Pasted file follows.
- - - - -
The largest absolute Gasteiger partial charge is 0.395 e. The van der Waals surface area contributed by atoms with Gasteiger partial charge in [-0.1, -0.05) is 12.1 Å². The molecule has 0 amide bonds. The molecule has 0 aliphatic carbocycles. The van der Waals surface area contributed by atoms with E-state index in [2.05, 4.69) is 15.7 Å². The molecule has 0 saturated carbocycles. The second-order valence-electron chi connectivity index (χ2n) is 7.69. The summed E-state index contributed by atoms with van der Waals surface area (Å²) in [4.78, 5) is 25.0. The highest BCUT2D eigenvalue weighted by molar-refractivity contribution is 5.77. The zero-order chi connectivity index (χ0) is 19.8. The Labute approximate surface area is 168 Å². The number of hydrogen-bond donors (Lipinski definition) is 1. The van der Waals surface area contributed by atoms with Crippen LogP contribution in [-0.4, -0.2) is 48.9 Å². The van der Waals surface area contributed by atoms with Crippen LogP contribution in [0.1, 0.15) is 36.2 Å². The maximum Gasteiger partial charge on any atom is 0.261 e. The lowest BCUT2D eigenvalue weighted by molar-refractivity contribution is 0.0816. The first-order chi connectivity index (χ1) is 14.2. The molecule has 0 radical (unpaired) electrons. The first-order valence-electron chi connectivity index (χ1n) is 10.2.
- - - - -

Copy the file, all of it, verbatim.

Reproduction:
The largest absolute Gasteiger partial charge is 0.395 e. The van der Waals surface area contributed by atoms with Gasteiger partial charge in [-0.1, -0.05) is 12.1 Å². The molecule has 0 amide bonds. The molecule has 0 aliphatic carbocycles. The van der Waals surface area contributed by atoms with E-state index in [2.05, 4.69) is 15.7 Å². The molecule has 0 saturated carbocycles. The second-order valence-electron chi connectivity index (χ2n) is 7.69. The summed E-state index contributed by atoms with van der Waals surface area (Å²) in [4.78, 5) is 25.0. The highest BCUT2D eigenvalue weighted by molar-refractivity contribution is 5.77. The zero-order chi connectivity index (χ0) is 19.8. The Labute approximate surface area is 168 Å². The number of hydrogen-bond donors (Lipinski definition) is 1. The van der Waals surface area contributed by atoms with Crippen LogP contribution in [-0.4, -0.2) is 48.9 Å². The van der Waals surface area contributed by atoms with Crippen LogP contribution in [0.1, 0.15) is 36.2 Å². The maximum Gasteiger partial charge on any atom is 0.261 e. The lowest BCUT2D eigenvalue weighted by molar-refractivity contribution is 0.0816. The first-order chi connectivity index (χ1) is 14.2. The molecule has 0 radical (unpaired) electrons. The first-order valence-electron chi connectivity index (χ1n) is 10.2.